Movie Review: The Lobster (2015)



source: IMDb

Most reviews had warned of the weirdness of this film, au contraire it whetted my appetite cause I have never seen a film like this before: performance, sound and humour. So how does “The Lobster” relate to the story: it does. That’s for you to find out. Doesn’t it sound fun, but weird already?

The story took place in a picturesque sea resort at a conference hotel. It was narrated by Short Sighted Woman (Rachel Weisz); her tonal expression was flat and emotionless, likened a table-read. The narration focused on the main character, David(Colin Farrell), a guy re-entering singlehood after his troubled marriage. In lieu of him being dumped, he had a companion: a border collie. 

David is at the reception desk signing a waiver for his stay at the hotel. The woman, face hidden, asks,”sexual preference?” David says, “woman…however, I had one homosexual experience in the past in college.” “Is there a bisexual option available?”… “…register as a homosexual or heterosexual?” … When he finishes, he goes to a clothes check table and hands in all his clothes. The facility supplies guests with their own wardrobes: identical shirts, pants, socks, and shoes. It is David first day in a place for people who are newly single, but coupled before. In fact, it is a rehab for the singles, and each one has 45 days to find a partner in order to reintegrate into the city life; otherwise they will be transformed or in worse case bury in their own, self-digged, grave.

That’s where director, Yorgos Lanthimos, was sending us to, a world that is familiar but incomprehensible. A place that had rules and schedules in the most unbelievable ways.

In the morning, the group have breakfast, then they are allowed to stroll and talk in groups or single. Once an alarm sounded, they have to prepare for their hunt. The purpose of the hunt is to gain additional days at the resort: 1 kill for one extra day. The Heartless Lady(Angeliki Papoulia) has the best record of 158 kills.

In the third act we saw the Short Sighted Woman(SSW) in person. SSW is part of a group of renegades from the hotel, and their leader is Loner Leader(Léa Seydoux), who has her set of rules for her members. One of them is no flirting is allowed, else they will be punished either by “Red Kiss!” or in the worst case “Red Intercourse!”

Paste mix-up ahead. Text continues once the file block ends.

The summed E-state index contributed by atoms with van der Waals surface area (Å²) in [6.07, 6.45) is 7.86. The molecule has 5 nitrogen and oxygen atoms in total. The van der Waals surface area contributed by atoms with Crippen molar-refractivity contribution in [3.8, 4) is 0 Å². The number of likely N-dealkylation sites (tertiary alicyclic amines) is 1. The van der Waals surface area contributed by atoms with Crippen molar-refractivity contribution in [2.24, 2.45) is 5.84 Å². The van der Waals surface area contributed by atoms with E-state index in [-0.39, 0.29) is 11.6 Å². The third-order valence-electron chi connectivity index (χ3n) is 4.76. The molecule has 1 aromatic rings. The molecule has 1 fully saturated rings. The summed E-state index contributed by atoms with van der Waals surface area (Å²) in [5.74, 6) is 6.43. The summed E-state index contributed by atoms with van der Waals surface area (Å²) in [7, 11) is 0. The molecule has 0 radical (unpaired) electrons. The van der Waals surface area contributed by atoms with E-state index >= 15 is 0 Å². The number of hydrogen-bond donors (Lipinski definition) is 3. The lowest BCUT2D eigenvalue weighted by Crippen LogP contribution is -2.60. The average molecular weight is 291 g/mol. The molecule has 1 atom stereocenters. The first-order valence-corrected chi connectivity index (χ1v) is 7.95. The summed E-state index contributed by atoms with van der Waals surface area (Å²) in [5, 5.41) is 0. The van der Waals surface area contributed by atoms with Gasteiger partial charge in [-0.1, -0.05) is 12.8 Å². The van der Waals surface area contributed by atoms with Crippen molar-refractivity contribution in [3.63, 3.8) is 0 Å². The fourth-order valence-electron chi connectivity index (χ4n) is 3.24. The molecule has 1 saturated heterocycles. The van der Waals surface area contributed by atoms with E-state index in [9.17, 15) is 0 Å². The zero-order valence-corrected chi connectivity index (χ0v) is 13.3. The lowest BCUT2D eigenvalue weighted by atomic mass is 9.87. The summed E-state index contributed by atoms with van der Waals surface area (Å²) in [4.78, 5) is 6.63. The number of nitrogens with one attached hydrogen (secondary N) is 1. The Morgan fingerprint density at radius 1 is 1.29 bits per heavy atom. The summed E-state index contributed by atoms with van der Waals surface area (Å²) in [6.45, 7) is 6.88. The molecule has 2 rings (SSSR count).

As much as the delivery of the film was unconventional, nonetheless, it was riddled with an importance existential question: single or couple. Coupledom was the norm in the film, while singlehood was in needs of therapy and help. In addition, singles were the killing targets at the hunts, where they were eliminated for the common goods of people.

The humours were obviously built around this theme, and there were a lot of them. They were mostly poking fun at people who stayed married, even though one hated the other immensely.It is the combinations of the factual conversations, emotionless expressions, satirical humours that will draw you into this usual tale of one single man. Surly without the actors’exceptional performances (esp. kudo to a pudgy lovable Farrell), it might have been one big disaster.


One thought on “Movie Review: The Lobster (2015)

  1. Great review thank you; glad you liked it as much as I did. Like Swiss Army Man (2016), The Lobster (2015) is easy to dismiss as a weird comedy. But they are both highly coherant absurdist-dystopian films with much to say about modern society (as I’ve explained in my reviews).


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